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Inspiring a Generation

By In V4C knowledge and learning On September 11, 2017

V4C’s mission was to inspire a generation of new voices to speak up and speak out, empowering young women to achieve their real potential. Conceived as the pilot stage of a twenty-year vision to address structural barriers to gender equality, implementation began in October 2013 and ended in November 2017. 

Inspiring a Generation is a final review of the programme and a celebration of the achievements made by V4C, its partners and the young women and men and their supporters now taking positive action as a result of our work. 

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V4C’s work has been both ambitious and experimental, and is therefore a story of trial and error, of innovation and risk, and of the critical role of flexible and adaptive programme design. With long-term social norm change at scale as our goal, V4C did not focus on the poorest of the poor, but has instead targeted young women and men with the potential to become change makers and influencers within their communities, and who are potential leaders of the future.

Social transformation does not happen quickly, especially in a complex society with deep-rooted traditions and cultural practices such as Nigeria. We’ve always known that changing deeply entrenched social norms regarding violence against women, women’s roles as leaders and women as decision-makers would take time. But with support from UK Aid, the response to our work has exceeded our expectations.

From our work with young women and men to our collaborations with religious and traditional leaders; from our role in strengthening women’s political participation to our ground-breaking research on national perceptions of masculinity – we have heard countless stories of how people are acting on what they have learned. Stories such as the young woman in Kano advocating for health rights where adolescent girls and women struggle to access even the most basic sanitary products; the young man, inspired by the Purple 50:50 campaign who has taken a stand against domestic violence in his parents’ home and the women in Enugu supported by V4C partners to stand for, and win, leadership elections for the first time.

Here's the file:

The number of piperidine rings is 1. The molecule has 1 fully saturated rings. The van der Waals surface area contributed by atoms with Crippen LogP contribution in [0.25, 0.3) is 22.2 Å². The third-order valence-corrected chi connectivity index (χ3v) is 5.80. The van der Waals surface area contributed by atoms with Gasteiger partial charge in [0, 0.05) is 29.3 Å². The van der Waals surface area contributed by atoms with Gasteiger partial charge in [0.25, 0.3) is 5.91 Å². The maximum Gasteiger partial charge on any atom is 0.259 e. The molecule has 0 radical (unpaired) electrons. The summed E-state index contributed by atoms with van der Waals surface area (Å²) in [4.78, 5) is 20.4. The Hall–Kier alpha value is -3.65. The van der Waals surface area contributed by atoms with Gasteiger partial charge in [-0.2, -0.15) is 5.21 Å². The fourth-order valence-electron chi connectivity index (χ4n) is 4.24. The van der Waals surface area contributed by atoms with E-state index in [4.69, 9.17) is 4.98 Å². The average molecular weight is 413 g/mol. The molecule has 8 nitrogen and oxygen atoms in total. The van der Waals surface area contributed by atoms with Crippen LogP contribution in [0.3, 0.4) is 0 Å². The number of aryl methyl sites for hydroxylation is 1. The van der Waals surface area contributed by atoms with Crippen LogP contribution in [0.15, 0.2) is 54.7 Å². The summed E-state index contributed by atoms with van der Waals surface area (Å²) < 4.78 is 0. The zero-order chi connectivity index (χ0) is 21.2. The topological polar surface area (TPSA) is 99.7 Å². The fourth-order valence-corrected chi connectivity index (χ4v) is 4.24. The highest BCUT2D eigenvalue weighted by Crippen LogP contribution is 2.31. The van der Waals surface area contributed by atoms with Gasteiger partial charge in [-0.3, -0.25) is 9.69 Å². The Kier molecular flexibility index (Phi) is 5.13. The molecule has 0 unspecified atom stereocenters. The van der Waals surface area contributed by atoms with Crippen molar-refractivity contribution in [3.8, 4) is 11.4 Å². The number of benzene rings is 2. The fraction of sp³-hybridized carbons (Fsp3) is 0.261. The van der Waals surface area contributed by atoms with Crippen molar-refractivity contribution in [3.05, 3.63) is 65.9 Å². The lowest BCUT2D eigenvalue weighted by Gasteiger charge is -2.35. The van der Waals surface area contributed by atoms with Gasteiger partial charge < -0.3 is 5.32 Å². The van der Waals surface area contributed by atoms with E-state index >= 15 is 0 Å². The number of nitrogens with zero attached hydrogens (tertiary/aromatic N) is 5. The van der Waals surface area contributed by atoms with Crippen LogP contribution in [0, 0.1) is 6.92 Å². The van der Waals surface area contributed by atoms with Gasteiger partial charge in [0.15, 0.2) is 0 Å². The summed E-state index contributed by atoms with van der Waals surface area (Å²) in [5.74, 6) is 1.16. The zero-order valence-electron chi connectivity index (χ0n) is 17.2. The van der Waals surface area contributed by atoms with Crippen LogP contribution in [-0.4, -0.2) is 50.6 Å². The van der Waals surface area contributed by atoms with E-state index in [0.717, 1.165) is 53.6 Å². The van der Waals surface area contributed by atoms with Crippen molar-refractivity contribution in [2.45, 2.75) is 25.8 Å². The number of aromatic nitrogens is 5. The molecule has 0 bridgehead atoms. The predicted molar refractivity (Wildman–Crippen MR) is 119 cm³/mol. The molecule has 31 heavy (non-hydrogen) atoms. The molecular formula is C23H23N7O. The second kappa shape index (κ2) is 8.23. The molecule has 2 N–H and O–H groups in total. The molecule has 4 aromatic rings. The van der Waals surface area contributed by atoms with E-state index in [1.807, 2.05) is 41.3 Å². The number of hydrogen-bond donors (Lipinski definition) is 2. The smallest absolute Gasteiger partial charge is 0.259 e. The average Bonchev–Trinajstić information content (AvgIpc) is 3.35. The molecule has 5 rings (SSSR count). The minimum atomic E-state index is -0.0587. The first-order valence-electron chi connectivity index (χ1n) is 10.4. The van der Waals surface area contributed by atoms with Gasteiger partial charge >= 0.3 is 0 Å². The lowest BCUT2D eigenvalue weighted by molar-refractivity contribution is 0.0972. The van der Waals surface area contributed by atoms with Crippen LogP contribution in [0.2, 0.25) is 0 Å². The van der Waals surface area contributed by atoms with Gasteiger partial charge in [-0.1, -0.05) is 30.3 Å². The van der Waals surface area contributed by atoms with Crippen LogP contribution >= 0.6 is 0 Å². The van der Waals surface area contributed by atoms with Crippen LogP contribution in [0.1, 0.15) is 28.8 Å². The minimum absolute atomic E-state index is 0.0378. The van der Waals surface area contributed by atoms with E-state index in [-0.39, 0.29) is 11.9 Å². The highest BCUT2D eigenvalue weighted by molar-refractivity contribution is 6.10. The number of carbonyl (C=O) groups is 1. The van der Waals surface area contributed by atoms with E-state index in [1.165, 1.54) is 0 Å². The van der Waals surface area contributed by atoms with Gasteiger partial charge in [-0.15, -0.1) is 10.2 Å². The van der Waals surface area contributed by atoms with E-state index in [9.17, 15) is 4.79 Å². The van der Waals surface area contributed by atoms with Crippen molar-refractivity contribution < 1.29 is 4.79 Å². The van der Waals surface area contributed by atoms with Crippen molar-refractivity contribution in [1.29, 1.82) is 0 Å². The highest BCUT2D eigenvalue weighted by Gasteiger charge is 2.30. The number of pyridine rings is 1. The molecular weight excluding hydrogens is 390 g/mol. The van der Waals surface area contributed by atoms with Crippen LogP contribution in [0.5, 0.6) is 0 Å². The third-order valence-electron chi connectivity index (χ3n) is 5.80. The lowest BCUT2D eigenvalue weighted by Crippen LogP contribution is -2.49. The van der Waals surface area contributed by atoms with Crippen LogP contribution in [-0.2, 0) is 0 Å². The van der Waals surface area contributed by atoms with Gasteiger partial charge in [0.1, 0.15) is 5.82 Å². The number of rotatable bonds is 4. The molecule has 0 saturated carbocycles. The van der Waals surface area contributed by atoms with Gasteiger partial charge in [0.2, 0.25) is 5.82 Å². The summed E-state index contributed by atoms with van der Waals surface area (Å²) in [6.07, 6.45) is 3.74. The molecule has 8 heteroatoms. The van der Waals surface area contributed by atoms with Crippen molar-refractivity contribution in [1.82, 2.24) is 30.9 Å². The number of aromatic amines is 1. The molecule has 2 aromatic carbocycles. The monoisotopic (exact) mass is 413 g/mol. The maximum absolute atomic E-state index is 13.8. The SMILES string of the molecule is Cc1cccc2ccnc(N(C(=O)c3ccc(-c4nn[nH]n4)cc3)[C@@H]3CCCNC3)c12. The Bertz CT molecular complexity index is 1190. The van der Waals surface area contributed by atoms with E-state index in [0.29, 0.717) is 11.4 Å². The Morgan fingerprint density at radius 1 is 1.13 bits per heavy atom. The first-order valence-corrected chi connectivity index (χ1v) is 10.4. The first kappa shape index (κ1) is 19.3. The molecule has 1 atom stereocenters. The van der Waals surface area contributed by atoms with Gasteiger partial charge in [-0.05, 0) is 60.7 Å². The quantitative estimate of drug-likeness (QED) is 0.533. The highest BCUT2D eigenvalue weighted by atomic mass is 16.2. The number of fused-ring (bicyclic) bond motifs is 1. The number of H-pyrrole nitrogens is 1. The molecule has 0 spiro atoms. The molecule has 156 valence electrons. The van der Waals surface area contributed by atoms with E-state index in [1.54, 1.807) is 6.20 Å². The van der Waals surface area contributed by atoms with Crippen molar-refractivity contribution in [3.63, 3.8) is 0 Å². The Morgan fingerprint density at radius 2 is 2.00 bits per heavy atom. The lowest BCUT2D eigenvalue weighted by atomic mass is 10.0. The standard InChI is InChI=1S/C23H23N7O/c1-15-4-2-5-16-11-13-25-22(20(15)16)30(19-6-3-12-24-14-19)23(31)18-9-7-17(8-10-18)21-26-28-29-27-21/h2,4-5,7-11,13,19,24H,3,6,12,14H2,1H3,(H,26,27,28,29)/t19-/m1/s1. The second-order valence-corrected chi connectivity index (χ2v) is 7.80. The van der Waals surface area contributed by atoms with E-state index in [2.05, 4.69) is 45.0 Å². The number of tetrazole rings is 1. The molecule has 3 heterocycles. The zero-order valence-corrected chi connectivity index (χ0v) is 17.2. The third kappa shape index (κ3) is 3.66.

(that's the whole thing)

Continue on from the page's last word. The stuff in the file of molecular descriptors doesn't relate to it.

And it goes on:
Whilst many programmes work with young women on empowerment, few also address the barriers obstructing their ability to achieve their goals. V4C recognises that for young women to be better supported, change needs to happen at scale – not only within the self but within legal frameworks and wider society too. The programme’s theory of change is based on this model of multiple relationships and layers in social systems – known in development as the ‘ecological model’.

V4C is also witnessing a shift in attitudes and behaviour change as a result of its work at the societal level. Religious leaders, having undergone personal change after experiencing V4C’s transformative training, report how they have been moved to influence others through their religious teachings. Likewise, traditional leaders have made changes to give a role to women in their structures. Media companies have made gender-positive changes internally and in their broadcasting. In post-secondary institutions, senior staff have been inspired by the changes they have seen in young women and young men in their classes and on campus, and are working to institutionalise the content of our transformative gender courses into their curricula.

Change is also taking shape in formal institutions. Since V4C began, the Violence Against Persons Prohibition Bill (VAPP) assented into law and the Gender and Equal Opportunities Bill has progressed at the federal level and in Enugu State. With the support of civil society partners assisted by V4C, more than 800 women have been recruited into major political parties of their choice. Young voices are invigorating the women’s movement, whilst new alliances such as those between religious and traditional leaders and the media are helping to amplify positive messages about gender equality.

We hope that the experiences documented in Inspiring a Generation and the knowledge and learning we have gained along the way will help others working towards an end to gender-based inequality and discrimination. Although V4C has come to a close, the work hasn’t ended: there is still so much to be done. We urge donors to continue investing in innovative programmes that tackle gender inequality and for all our readers to lend their voices for change.

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